Catholic Communications, Sydney Archdiocese,
23 Aug 2013
For Kingsgrove couple, Peter and Celestina Shori this Sunday's annual Mass for Pregnant Mothers at St Mary's Cathedral is not only a chance for them to give thanks for the gift of children but an opportunity to be reunited with the Auxiliary Bishop for the Archdiocese of Sydney, Bishop Terry Brady.
Bishop Terry Brady who will celebrate this very special Mass with fellow Auxiliary Bishop Peter Comensoli has known the couple for many years dating back to the days when he was parish priest at their local church, Our Lady of Fatima, Kingsgrove.
"I have to keep remembering not to call him Father Terry," Celestina says with a smile recalling hers and husband Peter's long time association with Bishop Terry and with the Church.
"Father Terry as we knew him then, married us at Our Lady of Fatima Church on 25 September almost nine years ago. As a member of the Parish I'd known him some time but Peter and Bishop Terry went back even further to the days when Peter was a pupil at the local parish primary school and an altar server. Later he became an acolyte and the parish's Altar Servers Coordinator," she recalls.
Although Celestina's younger sister Maryanne was an altar server during the time Peter was co-ordinator the couple didn't meet until some years later when they were students at university and volunteering in their spare time for St Vincent de Paul Society.
"We were both doing clothing drives for Vinnies and doing night food van patrols giving hot meals and drinks to the homeless as well as putting on barbecues and holding car washes to raise funds for our local as well as the nearby Lewisham branch," she says.
When the pair met, Celestina was a registered nurse having recently graduated from the University of Sydney while Peter was in the midst of an engineering degree at the University of NSW and for the next four years the pair was inseparable. Then in 2004 the couple married.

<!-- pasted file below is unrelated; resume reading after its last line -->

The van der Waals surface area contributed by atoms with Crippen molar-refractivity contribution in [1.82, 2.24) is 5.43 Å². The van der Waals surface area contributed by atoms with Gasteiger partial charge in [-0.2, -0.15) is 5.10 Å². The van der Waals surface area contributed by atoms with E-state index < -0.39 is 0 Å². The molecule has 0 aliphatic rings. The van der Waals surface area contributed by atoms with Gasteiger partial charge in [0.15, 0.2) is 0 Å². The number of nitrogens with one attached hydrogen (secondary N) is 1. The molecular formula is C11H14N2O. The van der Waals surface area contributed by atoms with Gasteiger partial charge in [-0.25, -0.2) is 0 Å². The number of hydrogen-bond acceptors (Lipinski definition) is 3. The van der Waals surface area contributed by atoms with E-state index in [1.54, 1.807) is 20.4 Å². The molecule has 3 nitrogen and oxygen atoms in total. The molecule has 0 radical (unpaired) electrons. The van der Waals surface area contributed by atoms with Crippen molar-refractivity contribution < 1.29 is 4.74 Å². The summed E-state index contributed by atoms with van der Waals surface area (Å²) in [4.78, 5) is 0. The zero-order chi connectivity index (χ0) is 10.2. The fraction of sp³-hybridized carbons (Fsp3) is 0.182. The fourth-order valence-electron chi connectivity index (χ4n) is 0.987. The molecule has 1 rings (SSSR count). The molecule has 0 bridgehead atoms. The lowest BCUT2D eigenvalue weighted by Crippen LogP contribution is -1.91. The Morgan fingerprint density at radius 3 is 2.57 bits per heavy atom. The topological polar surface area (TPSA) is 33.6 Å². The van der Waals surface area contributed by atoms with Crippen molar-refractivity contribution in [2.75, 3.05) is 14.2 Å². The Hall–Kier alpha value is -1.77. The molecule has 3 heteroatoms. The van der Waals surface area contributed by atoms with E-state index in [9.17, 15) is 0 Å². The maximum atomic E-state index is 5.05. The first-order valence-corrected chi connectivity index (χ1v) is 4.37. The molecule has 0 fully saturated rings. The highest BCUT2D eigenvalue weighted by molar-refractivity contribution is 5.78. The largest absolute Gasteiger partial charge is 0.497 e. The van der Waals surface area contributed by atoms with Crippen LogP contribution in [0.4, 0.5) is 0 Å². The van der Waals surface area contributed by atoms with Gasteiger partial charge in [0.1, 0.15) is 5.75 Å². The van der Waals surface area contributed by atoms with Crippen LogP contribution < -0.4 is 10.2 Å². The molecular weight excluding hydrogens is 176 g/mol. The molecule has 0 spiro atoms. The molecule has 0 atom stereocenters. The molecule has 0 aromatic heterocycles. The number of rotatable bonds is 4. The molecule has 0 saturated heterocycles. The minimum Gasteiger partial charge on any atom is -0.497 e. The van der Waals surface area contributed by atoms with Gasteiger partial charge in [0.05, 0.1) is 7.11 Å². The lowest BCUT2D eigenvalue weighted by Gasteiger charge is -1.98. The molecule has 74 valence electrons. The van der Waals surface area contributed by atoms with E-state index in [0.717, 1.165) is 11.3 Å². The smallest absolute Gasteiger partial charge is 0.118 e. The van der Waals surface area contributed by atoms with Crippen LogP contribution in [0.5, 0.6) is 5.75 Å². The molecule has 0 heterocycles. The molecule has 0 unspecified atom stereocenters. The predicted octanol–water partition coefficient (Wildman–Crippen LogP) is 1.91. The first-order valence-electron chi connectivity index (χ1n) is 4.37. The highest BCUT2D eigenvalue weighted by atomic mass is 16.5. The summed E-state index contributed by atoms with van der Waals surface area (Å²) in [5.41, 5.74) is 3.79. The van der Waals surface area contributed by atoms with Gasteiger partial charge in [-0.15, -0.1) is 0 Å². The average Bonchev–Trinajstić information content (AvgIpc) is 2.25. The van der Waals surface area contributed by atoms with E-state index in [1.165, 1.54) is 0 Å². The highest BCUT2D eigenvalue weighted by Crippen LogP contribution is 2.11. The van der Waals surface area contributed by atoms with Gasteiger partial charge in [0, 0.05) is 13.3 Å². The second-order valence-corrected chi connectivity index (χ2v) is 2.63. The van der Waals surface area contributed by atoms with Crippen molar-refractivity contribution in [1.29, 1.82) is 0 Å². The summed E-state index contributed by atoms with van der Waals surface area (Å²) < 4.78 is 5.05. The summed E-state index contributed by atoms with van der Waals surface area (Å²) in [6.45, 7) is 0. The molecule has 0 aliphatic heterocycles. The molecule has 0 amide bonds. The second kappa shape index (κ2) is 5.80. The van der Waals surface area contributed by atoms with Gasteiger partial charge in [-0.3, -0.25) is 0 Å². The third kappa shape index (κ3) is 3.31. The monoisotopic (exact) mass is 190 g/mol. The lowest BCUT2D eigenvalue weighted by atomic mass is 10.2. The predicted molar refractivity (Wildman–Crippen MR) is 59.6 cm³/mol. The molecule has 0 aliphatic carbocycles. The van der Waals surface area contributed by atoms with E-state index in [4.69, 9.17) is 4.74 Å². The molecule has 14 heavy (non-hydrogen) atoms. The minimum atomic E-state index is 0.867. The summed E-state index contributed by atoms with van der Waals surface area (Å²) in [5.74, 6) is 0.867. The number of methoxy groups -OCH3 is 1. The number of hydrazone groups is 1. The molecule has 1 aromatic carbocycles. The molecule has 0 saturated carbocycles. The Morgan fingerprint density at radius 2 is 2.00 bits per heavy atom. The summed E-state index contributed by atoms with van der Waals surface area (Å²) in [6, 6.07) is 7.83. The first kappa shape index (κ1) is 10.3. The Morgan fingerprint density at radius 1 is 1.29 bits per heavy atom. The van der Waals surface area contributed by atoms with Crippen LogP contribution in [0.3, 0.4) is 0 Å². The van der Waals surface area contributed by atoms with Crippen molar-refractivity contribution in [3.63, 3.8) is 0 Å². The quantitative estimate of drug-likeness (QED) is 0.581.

"By then I'd studied midwifery and was working night shifts as well as day shifts, helping women deliver and care for their babies and Peter had begun his career as an engineer," she says.
Starting a family was a priority for both Celestina and Peter. They loved children and always imagined they would have a big family. But it would be a long wait until their daughter Jacinta finally arrived on 10 February 2011.
"We were ecstatic when we discovered I was pregnant. We had wanted a baby for so long and then suddenly there she was," Celestina says of their joy in their two year old vibrant, personality-plus and chatterbox of a daughter.
Now seven and a half months pregnant with the couple's second child due in October, Celestina is ensuring Jacinta is involved and as excited as her parents about the birth of a younger sister or brother.
"We take her along to all the visits to our obstetrician so she can see the ultrasound pictures and each night she kisses my tummy and says 'goodnight baby,'and we have given her a baby doll to play with and care for," she says.